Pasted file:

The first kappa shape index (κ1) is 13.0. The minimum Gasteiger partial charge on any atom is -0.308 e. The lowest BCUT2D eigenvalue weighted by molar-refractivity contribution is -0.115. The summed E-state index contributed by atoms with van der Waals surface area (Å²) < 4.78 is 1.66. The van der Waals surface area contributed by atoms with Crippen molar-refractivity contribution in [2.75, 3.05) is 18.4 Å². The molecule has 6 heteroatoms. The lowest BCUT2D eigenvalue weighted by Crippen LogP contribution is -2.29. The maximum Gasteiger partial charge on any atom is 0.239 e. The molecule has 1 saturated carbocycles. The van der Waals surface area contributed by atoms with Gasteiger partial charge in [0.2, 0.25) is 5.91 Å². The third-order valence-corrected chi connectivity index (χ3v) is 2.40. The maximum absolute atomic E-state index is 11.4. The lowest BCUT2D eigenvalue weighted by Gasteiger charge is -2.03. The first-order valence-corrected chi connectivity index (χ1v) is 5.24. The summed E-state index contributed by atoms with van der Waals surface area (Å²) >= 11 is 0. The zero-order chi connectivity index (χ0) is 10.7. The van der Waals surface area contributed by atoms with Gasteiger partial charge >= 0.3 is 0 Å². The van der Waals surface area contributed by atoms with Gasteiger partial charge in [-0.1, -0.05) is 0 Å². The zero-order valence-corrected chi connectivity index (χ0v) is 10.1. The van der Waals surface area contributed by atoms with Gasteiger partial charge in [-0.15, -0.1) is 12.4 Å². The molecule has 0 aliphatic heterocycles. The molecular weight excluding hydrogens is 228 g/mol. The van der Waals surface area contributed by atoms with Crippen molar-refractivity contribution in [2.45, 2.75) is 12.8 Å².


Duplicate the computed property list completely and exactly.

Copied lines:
The first kappa shape index (κ1) is 13.0. The minimum Gasteiger partial charge on any atom is -0.308 e. The lowest BCUT2D eigenvalue weighted by molar-refractivity contribution is -0.115. The summed E-state index contributed by atoms with van der Waals surface area (Å²) < 4.78 is 1.66. The van der Waals surface area contributed by atoms with Crippen molar-refractivity contribution in [2.75, 3.05) is 18.4 Å². The molecule has 6 heteroatoms. The lowest BCUT2D eigenvalue weighted by Crippen LogP contribution is -2.29. The maximum Gasteiger partial charge on any atom is 0.239 e. The molecule has 1 saturated carbocycles. The van der Waals surface area contributed by atoms with Gasteiger partial charge in [0.2, 0.25) is 5.91 Å². The third-order valence-corrected chi connectivity index (χ3v) is 2.40. The maximum absolute atomic E-state index is 11.4. The lowest BCUT2D eigenvalue weighted by Gasteiger charge is -2.03. The first-order valence-corrected chi connectivity index (χ1v) is 5.24. The summed E-state index contributed by atoms with van der Waals surface area (Å²) >= 11 is 0. The zero-order chi connectivity index (χ0) is 10.7. The van der Waals surface area contributed by atoms with Gasteiger partial charge >= 0.3 is 0 Å². The van der Waals surface area contributed by atoms with Gasteiger partial charge in [-0.1, -0.05) is 0 Å². The zero-order valence-corrected chi connectivity index (χ0v) is 10.1. The van der Waals surface area contributed by atoms with Gasteiger partial charge in [-0.15, -0.1) is 12.4 Å². The molecule has 0 aliphatic heterocycles. The molecular weight excluding hydrogens is 228 g/mol. The van der Waals surface area contributed by atoms with Crippen molar-refractivity contribution in [2.45, 2.75) is 12.8 Å².